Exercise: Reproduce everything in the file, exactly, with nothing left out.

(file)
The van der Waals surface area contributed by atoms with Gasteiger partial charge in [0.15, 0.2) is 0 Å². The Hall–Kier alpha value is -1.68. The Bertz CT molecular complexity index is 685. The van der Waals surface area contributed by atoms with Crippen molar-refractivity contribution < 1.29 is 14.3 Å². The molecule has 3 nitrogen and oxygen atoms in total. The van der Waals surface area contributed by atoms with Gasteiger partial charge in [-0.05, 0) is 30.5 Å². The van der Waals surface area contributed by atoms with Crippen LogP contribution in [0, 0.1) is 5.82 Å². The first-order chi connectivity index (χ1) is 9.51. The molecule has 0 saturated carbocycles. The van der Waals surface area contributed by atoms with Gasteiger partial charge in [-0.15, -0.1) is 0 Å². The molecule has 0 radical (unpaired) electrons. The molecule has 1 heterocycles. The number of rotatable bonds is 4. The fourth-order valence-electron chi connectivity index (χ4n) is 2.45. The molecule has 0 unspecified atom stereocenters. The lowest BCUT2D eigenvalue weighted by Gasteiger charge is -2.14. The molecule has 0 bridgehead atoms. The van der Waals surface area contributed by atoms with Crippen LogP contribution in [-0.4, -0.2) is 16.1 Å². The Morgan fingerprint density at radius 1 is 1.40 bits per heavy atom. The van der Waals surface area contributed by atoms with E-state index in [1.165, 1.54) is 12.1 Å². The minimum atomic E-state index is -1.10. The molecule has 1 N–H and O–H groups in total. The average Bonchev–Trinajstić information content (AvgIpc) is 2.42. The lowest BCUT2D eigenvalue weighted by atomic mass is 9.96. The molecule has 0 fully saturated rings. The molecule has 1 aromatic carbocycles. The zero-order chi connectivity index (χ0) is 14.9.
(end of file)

The van der Waals surface area contributed by atoms with Gasteiger partial charge in [0.15, 0.2) is 0 Å². The Hall–Kier alpha value is -1.68. The Bertz CT molecular complexity index is 685. The van der Waals surface area contributed by atoms with Crippen molar-refractivity contribution < 1.29 is 14.3 Å². The molecule has 3 nitrogen and oxygen atoms in total. The van der Waals surface area contributed by atoms with Gasteiger partial charge in [-0.05, 0) is 30.5 Å². The van der Waals surface area contributed by atoms with Crippen LogP contribution in [0, 0.1) is 5.82 Å². The first-order chi connectivity index (χ1) is 9.51. The molecule has 0 saturated carbocycles. The van der Waals surface area contributed by atoms with Gasteiger partial charge in [-0.15, -0.1) is 0 Å². The molecule has 0 radical (unpaired) electrons. The molecule has 1 heterocycles. The number of rotatable bonds is 4. The fourth-order valence-electron chi connectivity index (χ4n) is 2.45. The molecule has 0 unspecified atom stereocenters. The lowest BCUT2D eigenvalue weighted by Gasteiger charge is -2.14. The molecule has 0 bridgehead atoms. The van der Waals surface area contributed by atoms with Crippen LogP contribution in [-0.4, -0.2) is 16.1 Å². The Morgan fingerprint density at radius 1 is 1.40 bits per heavy atom. The van der Waals surface area contributed by atoms with E-state index in [1.165, 1.54) is 12.1 Å². The minimum atomic E-state index is -1.10. The molecule has 1 N–H and O–H groups in total. The average Bonchev–Trinajstić information content (AvgIpc) is 2.42. The lowest BCUT2D eigenvalue weighted by atomic mass is 9.96. The molecule has 0 fully saturated rings. The molecule has 1 aromatic carbocycles. The zero-order chi connectivity index (χ0) is 14.9.